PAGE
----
Higher photocatalytic activities in generating H2 from water-methanol solution anddecomposing methylene blue and phenol were also reported of the hydrogenated black TiO2-x nanoparticles. For example, excellent efficiencies were reported forthe nanoporous black TiO2-x in the photocatalytic degradation of phenol, rhodamine B, andmethylene blue.6 Excellent photocatalytic activity in the degradation of organic molecules inwater was obtained with black TiO2-x prepared by hydrogen plasma assisted chemical vapor deposition, asreported by Teng F.7

    In 2015 Ren W. demonstrated that hydrogenated black TiO2-x nanoparticles coated with polyethylene glycol (PEG) showed good potential in cancer diagnosis and therapy.8 A photothermal conversion efficiency of 40.8% was obtained with a low toxicity and a high anti-cancer effect invitro and in vivo. A superior photothermal therapy effect was found inan in vivo mouse model using deepblue Ti8O15 nanoparticles with >98% absorption of near infrared light.9 Cancer cells were effectively eliminated after 808nm laser irradiation for 5 minutes and low biotoxicity was observed.

    Furthermore, an excellent rate performance of lithium storage was observed in black TiO2-x nanocrystals due to the well-balanced Li+/e- diffusion.10 The high capacity polyaniline/black TiO2-x nanotube electrode possess long-term cycling stability, which can be due to the oxygen vacancies (Ti3+sites) created during the hydrogenation process.10

    Black TiO2-x is simultaneously being studied for its potential use in applications such as lithium-ion batteries, supercapacitors, fuel cells and microwave absorption.10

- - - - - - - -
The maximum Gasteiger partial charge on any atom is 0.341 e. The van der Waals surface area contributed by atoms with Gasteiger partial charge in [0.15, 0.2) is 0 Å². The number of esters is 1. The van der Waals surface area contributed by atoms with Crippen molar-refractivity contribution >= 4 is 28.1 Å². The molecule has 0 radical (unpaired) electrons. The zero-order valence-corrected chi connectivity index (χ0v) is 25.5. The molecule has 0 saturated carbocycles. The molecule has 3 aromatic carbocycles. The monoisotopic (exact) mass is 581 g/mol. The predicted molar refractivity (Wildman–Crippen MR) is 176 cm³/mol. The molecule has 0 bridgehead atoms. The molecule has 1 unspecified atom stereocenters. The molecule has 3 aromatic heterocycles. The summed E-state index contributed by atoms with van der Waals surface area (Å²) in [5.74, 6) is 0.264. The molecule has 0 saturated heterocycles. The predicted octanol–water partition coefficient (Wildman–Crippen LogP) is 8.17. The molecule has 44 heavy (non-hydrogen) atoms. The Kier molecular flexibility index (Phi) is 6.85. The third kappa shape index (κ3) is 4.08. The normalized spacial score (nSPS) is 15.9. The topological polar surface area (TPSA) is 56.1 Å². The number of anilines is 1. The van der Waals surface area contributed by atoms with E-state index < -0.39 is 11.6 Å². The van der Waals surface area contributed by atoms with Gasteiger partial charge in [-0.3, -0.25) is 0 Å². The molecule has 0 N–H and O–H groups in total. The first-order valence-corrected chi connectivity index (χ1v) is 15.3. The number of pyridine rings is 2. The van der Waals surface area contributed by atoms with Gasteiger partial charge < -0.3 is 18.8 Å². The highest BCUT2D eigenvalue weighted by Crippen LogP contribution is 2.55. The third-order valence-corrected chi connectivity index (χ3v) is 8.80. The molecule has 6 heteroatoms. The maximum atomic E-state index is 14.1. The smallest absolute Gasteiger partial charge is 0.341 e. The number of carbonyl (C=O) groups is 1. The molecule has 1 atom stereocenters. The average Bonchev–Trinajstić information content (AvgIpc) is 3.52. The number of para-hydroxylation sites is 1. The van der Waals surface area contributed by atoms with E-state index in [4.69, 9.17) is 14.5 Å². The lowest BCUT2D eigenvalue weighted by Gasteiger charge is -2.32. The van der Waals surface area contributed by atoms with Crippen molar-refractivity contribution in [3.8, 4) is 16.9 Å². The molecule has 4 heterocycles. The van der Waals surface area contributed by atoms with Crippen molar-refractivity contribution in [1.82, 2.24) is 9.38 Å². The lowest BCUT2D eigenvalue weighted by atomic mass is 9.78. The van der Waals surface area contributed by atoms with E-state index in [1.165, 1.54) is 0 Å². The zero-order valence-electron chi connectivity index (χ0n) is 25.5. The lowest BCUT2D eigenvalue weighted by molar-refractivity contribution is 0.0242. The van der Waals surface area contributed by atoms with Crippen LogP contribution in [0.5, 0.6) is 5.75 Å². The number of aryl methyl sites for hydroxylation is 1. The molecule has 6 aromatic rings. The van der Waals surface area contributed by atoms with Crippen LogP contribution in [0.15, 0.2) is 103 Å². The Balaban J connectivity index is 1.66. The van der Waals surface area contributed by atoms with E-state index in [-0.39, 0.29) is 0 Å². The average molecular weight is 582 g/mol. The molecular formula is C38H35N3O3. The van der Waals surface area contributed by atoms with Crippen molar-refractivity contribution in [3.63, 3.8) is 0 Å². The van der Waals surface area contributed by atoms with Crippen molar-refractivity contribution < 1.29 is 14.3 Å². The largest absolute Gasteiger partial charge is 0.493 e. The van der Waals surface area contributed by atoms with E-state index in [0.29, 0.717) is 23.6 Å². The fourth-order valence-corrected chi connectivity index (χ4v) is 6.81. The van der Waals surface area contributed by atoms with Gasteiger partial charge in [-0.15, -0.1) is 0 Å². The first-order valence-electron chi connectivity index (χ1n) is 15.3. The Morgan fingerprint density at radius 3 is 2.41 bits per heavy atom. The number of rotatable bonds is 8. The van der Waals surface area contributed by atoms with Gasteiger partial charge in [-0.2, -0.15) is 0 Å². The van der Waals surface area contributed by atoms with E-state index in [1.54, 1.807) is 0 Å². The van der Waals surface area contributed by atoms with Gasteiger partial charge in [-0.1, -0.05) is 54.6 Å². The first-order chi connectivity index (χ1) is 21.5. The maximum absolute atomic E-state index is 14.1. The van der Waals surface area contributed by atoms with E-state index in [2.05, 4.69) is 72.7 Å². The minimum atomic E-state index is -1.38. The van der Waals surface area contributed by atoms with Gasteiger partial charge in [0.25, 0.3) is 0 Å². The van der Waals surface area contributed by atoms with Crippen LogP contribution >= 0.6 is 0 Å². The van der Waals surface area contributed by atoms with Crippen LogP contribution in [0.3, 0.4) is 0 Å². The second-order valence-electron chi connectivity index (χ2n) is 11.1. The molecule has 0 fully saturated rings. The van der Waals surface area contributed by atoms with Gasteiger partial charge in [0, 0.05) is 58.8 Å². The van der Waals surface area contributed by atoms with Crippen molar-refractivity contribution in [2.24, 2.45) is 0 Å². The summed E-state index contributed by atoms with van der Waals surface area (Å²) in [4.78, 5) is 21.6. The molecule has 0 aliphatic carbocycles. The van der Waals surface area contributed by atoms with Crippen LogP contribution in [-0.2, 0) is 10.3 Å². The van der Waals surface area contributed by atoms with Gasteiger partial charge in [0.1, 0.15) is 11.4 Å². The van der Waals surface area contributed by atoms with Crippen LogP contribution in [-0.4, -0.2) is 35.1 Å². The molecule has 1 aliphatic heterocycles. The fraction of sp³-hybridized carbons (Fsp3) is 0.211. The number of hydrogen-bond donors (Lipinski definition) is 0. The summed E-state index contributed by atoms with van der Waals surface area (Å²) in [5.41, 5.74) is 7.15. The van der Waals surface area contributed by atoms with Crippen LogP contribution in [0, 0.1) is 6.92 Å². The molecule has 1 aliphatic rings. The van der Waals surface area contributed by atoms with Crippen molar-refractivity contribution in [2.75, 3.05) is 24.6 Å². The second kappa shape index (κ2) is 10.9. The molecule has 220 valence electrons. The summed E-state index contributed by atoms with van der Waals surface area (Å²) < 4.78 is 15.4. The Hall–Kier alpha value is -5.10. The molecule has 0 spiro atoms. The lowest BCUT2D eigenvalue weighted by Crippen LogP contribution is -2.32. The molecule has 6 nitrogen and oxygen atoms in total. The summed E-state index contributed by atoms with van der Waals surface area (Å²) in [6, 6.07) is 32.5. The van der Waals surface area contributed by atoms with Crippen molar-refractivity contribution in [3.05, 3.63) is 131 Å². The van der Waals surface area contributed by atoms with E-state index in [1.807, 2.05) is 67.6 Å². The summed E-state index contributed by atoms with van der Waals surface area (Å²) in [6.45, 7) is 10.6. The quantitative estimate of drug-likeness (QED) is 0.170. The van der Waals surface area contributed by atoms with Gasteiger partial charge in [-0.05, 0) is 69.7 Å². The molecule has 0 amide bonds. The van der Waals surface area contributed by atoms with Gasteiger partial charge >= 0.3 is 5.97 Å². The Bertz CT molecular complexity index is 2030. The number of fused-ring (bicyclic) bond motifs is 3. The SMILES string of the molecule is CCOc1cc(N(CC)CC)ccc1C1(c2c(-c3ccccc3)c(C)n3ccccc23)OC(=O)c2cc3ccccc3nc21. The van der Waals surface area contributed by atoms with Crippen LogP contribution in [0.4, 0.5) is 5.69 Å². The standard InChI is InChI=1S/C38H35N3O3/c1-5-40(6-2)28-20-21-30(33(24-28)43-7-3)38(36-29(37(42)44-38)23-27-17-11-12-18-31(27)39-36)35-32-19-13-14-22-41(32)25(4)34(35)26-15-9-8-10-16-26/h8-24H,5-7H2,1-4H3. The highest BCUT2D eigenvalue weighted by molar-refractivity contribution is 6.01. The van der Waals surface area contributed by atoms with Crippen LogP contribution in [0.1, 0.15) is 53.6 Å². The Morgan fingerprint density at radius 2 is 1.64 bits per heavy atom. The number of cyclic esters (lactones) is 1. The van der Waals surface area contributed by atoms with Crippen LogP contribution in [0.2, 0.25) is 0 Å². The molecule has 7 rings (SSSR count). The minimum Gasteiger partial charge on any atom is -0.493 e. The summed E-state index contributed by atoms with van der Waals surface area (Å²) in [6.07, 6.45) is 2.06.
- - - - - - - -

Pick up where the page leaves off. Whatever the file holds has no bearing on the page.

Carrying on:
Black TiO2-x nanomaterials have undergone scientific research since its discovery in 2011 and has demonstrated great potential for many applications now and into the future. Over the past decade, a series of synthetic methods for producing black TiO2-x have been developed such as the hydrogen thermal treatment, hydrogen plasma, chemical reduction, electrochemical reduction etc.. These enriched methods have provided flexibility in tuning size, morphology, properties and performance of black TiO2-x. Additional efforts including experimental and theoretical studies are needed to advance this material further towards more real-world applications.

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    1. Chen X., Liu L., Peter Y. Y., Mao S. S., Increasing solar absorption for photocatalysis with black hydrogenated titanium dioxide nanocrystals.Science 2011, 331, 746-750.

    2. Wallace W. E., Zhong Q., Genzer J., On the use of ion scattering to examine the role of hydrogen in the reduction of TiO2. J. Mater. Res. 2011, 8, 1629-1634.

    3. Becker J. H., Hosler W. R., Multiple-band conduction in n-type rutile (TiO2). Phys. Rev. A 1965, 137: 1872-1877.

    4. Liu X. H., Hou B. F., Wang G., Cui Z. Q., Zhu X., and Wang X. B., Black titania/graphene oxide nanocomposite films with excellent photothermal property for solar steam generation, J. Mater. Res., 2018, 33, 674-684

    5. Tan H., Zhao Z., Niu M., A facile and versatile method for preparation of colored TiO2with enhanced solar-driven photocatalytic activity. Nanoscale, 2014, 6: 10216-10223.

    6. An H. R., Park S. Y., Kim H., Advanced nanoporous TiO2photocatalysts by hydrogen plasma for efficient solar-light photocatalytic application. Sci. Rep. 2016, 6:29683.

    7. Teng F., Li M., Gao C., Preparation of black TiO2 by hydrogen plasma assisted chemical vapor deposition and its photocatalytic activity. Appl. Catal. B Environ. 2014, 148-149: 339-343.

    8. Ren W. Yan Y., Zeng L., A near infrared light triggered hydrogenated black TiO2for cancer photothermal therapy. Adv. Healthcare. Mater. 2015, 4: 1526-1536.

    9. Ou G., Li Z., Li D., Photothermal therapy by using titanium oxide nanoparticles. Nano Res., 2016, 9: 1236-1243.

    10. Liu Y., Tian L. H., Tan X. Y., Li X., Chen X. B., Synthesis, properties, and applications of black titanium dioxide nanomaterials, Science Bulletin , 2017, 6 : 431-441.